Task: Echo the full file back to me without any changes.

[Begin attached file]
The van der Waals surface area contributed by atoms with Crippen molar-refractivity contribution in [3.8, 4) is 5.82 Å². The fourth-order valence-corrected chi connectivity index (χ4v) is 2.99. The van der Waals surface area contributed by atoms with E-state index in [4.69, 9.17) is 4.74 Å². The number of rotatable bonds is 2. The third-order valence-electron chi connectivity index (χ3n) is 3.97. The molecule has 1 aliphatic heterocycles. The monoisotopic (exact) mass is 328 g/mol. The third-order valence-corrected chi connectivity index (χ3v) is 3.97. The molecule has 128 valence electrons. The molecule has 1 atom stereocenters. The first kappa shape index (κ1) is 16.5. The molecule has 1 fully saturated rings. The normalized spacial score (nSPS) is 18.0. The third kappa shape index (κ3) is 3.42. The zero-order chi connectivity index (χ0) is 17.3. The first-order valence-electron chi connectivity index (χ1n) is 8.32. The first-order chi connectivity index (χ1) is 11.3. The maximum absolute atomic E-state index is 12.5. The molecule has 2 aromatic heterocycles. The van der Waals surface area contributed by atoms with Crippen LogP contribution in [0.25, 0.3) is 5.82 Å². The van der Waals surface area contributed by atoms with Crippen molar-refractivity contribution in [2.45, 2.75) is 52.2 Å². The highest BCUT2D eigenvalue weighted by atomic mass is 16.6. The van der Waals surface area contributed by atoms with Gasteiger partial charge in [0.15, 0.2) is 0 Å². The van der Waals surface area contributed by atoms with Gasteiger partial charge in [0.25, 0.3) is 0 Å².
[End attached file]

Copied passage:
The van der Waals surface area contributed by atoms with Crippen molar-refractivity contribution in [3.8, 4) is 5.82 Å². The fourth-order valence-corrected chi connectivity index (χ4v) is 2.99. The van der Waals surface area contributed by atoms with E-state index in [4.69, 9.17) is 4.74 Å². The number of rotatable bonds is 2. The third-order valence-electron chi connectivity index (χ3n) is 3.97. The molecule has 1 aliphatic heterocycles. The monoisotopic (exact) mass is 328 g/mol. The third-order valence-corrected chi connectivity index (χ3v) is 3.97. The molecule has 128 valence electrons. The molecule has 1 atom stereocenters. The first kappa shape index (κ1) is 16.5. The molecule has 1 fully saturated rings. The normalized spacial score (nSPS) is 18.0. The third kappa shape index (κ3) is 3.42. The zero-order chi connectivity index (χ0) is 17.3. The first-order valence-electron chi connectivity index (χ1n) is 8.32. The first-order chi connectivity index (χ1) is 11.3. The maximum absolute atomic E-state index is 12.5. The molecule has 2 aromatic heterocycles. The van der Waals surface area contributed by atoms with Crippen LogP contribution in [0.25, 0.3) is 5.82 Å². The van der Waals surface area contributed by atoms with Crippen molar-refractivity contribution in [2.45, 2.75) is 52.2 Å². The highest BCUT2D eigenvalue weighted by atomic mass is 16.6. The van der Waals surface area contributed by atoms with Gasteiger partial charge in [0.15, 0.2) is 0 Å². The van der Waals surface area contributed by atoms with Gasteiger partial charge in [0.25, 0.3) is 0 Å².